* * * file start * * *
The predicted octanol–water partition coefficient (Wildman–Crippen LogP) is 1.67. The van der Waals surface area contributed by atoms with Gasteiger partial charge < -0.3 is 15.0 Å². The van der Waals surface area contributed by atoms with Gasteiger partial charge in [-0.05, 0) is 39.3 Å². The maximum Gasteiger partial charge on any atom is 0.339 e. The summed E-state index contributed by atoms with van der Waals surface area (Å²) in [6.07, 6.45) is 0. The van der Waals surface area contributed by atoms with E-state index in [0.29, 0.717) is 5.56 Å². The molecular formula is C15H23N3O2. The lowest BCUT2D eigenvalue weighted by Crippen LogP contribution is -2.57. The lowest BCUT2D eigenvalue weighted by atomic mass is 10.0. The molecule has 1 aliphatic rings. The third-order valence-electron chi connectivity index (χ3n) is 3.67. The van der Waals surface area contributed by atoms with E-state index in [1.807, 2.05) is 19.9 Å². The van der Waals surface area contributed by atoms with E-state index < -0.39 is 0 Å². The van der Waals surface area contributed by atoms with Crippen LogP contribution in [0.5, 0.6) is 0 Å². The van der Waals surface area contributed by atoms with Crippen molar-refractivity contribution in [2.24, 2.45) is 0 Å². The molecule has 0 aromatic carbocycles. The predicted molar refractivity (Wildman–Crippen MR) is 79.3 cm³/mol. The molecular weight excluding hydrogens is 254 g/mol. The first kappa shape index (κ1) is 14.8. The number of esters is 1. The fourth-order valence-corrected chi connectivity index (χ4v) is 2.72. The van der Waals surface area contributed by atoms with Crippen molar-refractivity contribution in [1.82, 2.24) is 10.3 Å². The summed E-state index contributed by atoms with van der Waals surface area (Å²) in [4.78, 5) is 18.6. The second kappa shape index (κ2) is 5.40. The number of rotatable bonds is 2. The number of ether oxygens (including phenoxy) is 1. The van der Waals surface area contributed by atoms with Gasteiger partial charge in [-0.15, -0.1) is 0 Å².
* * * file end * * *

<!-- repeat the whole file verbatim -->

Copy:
The predicted octanol–water partition coefficient (Wildman–Crippen LogP) is 1.67. The van der Waals surface area contributed by atoms with Gasteiger partial charge < -0.3 is 15.0 Å². The van der Waals surface area contributed by atoms with Gasteiger partial charge in [-0.05, 0) is 39.3 Å². The maximum Gasteiger partial charge on any atom is 0.339 e. The summed E-state index contributed by atoms with van der Waals surface area (Å²) in [6.07, 6.45) is 0. The van der Waals surface area contributed by atoms with E-state index in [0.29, 0.717) is 5.56 Å². The molecular formula is C15H23N3O2. The lowest BCUT2D eigenvalue weighted by Crippen LogP contribution is -2.57. The lowest BCUT2D eigenvalue weighted by atomic mass is 10.0. The molecule has 1 aliphatic rings. The third-order valence-electron chi connectivity index (χ3n) is 3.67. The van der Waals surface area contributed by atoms with E-state index in [1.807, 2.05) is 19.9 Å². The van der Waals surface area contributed by atoms with E-state index < -0.39 is 0 Å². The van der Waals surface area contributed by atoms with Crippen LogP contribution in [0.5, 0.6) is 0 Å². The van der Waals surface area contributed by atoms with Crippen molar-refractivity contribution in [2.24, 2.45) is 0 Å². The molecule has 0 aromatic carbocycles. The predicted molar refractivity (Wildman–Crippen MR) is 79.3 cm³/mol. The molecular weight excluding hydrogens is 254 g/mol. The first kappa shape index (κ1) is 14.8. The number of esters is 1. The fourth-order valence-corrected chi connectivity index (χ4v) is 2.72. The van der Waals surface area contributed by atoms with Crippen molar-refractivity contribution in [1.82, 2.24) is 10.3 Å². The summed E-state index contributed by atoms with van der Waals surface area (Å²) in [4.78, 5) is 18.6. The second kappa shape index (κ2) is 5.40. The number of rotatable bonds is 2. The number of ether oxygens (including phenoxy) is 1. The van der Waals surface area contributed by atoms with Gasteiger partial charge in [-0.15, -0.1) is 0 Å².